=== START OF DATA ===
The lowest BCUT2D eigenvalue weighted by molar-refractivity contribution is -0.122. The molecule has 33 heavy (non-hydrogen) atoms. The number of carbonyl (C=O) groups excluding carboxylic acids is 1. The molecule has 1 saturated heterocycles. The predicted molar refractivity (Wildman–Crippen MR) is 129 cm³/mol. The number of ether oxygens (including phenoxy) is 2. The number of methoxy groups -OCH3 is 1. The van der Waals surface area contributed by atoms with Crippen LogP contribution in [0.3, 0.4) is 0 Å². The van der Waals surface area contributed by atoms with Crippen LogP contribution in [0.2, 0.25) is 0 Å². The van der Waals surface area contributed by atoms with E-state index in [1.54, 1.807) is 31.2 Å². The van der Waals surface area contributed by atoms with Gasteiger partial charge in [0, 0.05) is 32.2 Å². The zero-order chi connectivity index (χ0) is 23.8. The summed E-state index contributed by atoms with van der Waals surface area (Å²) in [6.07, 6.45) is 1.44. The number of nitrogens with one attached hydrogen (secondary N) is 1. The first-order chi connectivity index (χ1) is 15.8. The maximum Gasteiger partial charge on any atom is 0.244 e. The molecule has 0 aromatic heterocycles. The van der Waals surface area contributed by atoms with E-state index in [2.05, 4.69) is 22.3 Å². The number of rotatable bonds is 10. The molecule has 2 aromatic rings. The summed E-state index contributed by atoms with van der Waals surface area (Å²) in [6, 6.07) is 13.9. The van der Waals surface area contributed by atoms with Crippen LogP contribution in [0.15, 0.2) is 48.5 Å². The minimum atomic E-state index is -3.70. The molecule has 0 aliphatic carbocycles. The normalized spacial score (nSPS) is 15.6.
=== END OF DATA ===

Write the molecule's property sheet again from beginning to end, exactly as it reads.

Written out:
The lowest BCUT2D eigenvalue weighted by molar-refractivity contribution is -0.122. The molecule has 33 heavy (non-hydrogen) atoms. The number of carbonyl (C=O) groups excluding carboxylic acids is 1. The molecule has 1 saturated heterocycles. The predicted molar refractivity (Wildman–Crippen MR) is 129 cm³/mol. The number of ether oxygens (including phenoxy) is 2. The number of methoxy groups -OCH3 is 1. The van der Waals surface area contributed by atoms with Crippen LogP contribution in [0.3, 0.4) is 0 Å². The van der Waals surface area contributed by atoms with Crippen LogP contribution in [0.2, 0.25) is 0 Å². The van der Waals surface area contributed by atoms with E-state index in [1.54, 1.807) is 31.2 Å². The van der Waals surface area contributed by atoms with Gasteiger partial charge in [0, 0.05) is 32.2 Å². The zero-order chi connectivity index (χ0) is 23.8. The summed E-state index contributed by atoms with van der Waals surface area (Å²) in [6.07, 6.45) is 1.44. The number of nitrogens with one attached hydrogen (secondary N) is 1. The first-order chi connectivity index (χ1) is 15.8. The maximum Gasteiger partial charge on any atom is 0.244 e. The molecule has 0 aromatic heterocycles. The van der Waals surface area contributed by atoms with E-state index in [2.05, 4.69) is 22.3 Å². The number of rotatable bonds is 10. The molecule has 2 aromatic rings. The summed E-state index contributed by atoms with van der Waals surface area (Å²) in [6, 6.07) is 13.9. The van der Waals surface area contributed by atoms with Crippen LogP contribution in [0.15, 0.2) is 48.5 Å². The minimum atomic E-state index is -3.70. The molecule has 0 aliphatic carbocycles. The normalized spacial score (nSPS) is 15.6.